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Election 2017
Three independents fail to qualify for City Council ballot
Screenshot of candidates who qualified for City Council ballot
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Credit: Virginia State Board of Elections
Five of the eight independent candidates for City Council qualified for the ballot
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Sean Tubbs | Monday, June 19, 2017 at 11:10 a.m.

Three independents for City Council who had announced their candidacy and filed paperwork will not be on the ballot this November.

Nancy Carpenter, Clifford Hall and Dale Woodson had all launched campaigns but failed to qualify.

“The candidates listed as ‘not qualified’ for the ballot either did not submit enough qualifying petition signatures or did not submit all of the required forms by the deadline,” said Rosanna Bencoach, the city’s registrar.

Bencoach did not specify what each of the candidates failed to hand in by 7 p.m. on June 13. That was also the day of the Democratic and Republican primaries in Virginia.

In that race, Democrats Amy Laufer and Heather Hill won nomination for two Council seats and defeated incumbent Bob Fenwick. That will mean Council will have two new members when they first meet in January 2018.  

Laufer was elected to the Charlottesville School Board in 2011 and Hill is the president of the North Downtown Neighborhood Association and a former member of Charlottesville Tomorrow’s board of directors.

The pair of Democrats will now be on the ballot with five independents. They are Cassie Clawson, John Edward Hall, Kenneth Wayne Jackson, Paul Long and Nikuyah Walker. Bencoach said the Republicans did not nominate any candidates.

Jackson unsuccessfully ran in 2004 and Long made two unsuccessful bids in 2009 and 2011. Clawson, Hall and Walker are making their first bid for election.

This year will also mark the third consecutive election in which the Charlottesville school board race will be uncontested. Incumbents Leah Puryear and Juandiego Wade will be joined by newcomer Lisa Larson-Torres on the November ballot.

Ned Michie opted not to seek a fourth term but will not leave local affairs. He is the new president of the Greenbrier Neighborhood Association.

A fourth candidate, Serena Gruia, had submitted paperwork to run for the school board but did not qualify.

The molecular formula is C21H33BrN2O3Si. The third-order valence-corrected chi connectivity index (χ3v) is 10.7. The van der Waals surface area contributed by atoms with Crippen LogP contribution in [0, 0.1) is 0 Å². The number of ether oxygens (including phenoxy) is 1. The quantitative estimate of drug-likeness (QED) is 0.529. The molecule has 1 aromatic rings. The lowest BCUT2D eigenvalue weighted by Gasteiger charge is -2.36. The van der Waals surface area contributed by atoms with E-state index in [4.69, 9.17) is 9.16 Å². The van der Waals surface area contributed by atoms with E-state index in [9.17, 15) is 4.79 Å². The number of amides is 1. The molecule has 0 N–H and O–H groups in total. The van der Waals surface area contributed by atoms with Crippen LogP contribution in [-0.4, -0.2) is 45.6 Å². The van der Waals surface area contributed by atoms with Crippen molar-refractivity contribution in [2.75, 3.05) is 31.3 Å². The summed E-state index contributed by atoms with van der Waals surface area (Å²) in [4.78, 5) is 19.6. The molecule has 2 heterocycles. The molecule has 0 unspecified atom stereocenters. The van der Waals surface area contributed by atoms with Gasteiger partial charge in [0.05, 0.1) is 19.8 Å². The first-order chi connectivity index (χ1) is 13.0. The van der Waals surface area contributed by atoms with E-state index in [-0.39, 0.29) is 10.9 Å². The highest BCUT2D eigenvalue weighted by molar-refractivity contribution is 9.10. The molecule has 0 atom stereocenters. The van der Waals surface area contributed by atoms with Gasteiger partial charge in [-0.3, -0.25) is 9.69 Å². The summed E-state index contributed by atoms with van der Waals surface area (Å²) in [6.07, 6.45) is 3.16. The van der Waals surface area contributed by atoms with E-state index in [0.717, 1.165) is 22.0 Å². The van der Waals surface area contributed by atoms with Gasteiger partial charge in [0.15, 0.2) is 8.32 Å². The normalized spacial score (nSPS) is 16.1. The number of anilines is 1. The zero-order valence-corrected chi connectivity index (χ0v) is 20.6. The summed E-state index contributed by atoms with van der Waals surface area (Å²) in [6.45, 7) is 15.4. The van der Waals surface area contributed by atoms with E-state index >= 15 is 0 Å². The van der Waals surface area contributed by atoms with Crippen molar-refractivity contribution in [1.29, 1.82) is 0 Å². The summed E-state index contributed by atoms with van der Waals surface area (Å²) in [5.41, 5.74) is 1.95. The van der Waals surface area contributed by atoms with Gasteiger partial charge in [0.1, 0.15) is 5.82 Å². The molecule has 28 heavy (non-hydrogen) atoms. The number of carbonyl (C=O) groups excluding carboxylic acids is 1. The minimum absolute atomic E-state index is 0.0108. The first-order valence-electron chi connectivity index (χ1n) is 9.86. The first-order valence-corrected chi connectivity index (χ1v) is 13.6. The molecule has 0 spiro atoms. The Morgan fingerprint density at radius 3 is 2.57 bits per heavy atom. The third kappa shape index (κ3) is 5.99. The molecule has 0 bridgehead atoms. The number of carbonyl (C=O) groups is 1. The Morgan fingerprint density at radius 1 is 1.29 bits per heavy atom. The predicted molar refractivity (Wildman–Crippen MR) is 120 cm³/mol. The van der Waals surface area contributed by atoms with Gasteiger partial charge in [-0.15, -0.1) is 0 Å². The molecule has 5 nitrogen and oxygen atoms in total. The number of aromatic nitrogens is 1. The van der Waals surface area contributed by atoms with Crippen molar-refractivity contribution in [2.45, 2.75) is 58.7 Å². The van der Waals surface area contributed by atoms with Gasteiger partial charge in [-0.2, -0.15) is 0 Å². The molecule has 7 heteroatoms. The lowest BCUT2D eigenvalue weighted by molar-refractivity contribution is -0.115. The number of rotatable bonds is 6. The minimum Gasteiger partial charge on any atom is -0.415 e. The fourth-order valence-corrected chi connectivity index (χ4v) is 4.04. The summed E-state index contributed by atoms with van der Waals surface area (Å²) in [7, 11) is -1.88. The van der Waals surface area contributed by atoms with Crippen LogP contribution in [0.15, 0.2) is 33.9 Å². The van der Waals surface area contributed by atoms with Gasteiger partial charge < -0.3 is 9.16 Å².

Seven candidates for City Council is not the most that have been on a general election ballot.

In 2011, there were a total of eight candidates but three Council seats were up for election that year. Democrats Kathy Galvin, Satyendra Huja and Dede Smith won handily over independents Scott Bandy, Brandon Collins, Paul Long and Andrew Williams. Fenwick also ran as an independent candidate that year before running as a Democrat in 2013.

In 2013, there were no independents. Fenwick and fellow Democrat Kristin Szakos defeated Republicans Mike Farruggio and Buddy Weber.

In 2015, Democrats Wes Bellamy, Kathy Galvin and Mike Signer won election over Republican Anson Parker and Libertarian Scott Bandy.  

In Albemarle County, there is one contested race for the Board of Supervisors and two contested races for the School Board.

Republican John Lowry is challenging incumbent Democrat Liz Palmer for the Samuel Miller District seat on the Board of Supervisors. However, incumbent Democrat Diantha McKeel is the lone candidate on the ballot for the Jack Jouett District and Democrat Ned Gallaway faces no opposition to succeed Democrat Brad Sheffield to represent the Rio District.

In the school board race for the Samuel Miller District, 2017 Western Albemarle High School graduate Julian Waters is challenging incumbent Graham Paige.

In the Rio District race, newcomers Katrina Callsen and Mary McIntyre are vying to replace the retiring Pam Moynihan.

Kate Acuff has no opposition in her bid for a second term representing the Jack Jouett District.

Election day is Nov. 7.
 

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People Rosanna Bencoach  
Topics Elections - City  
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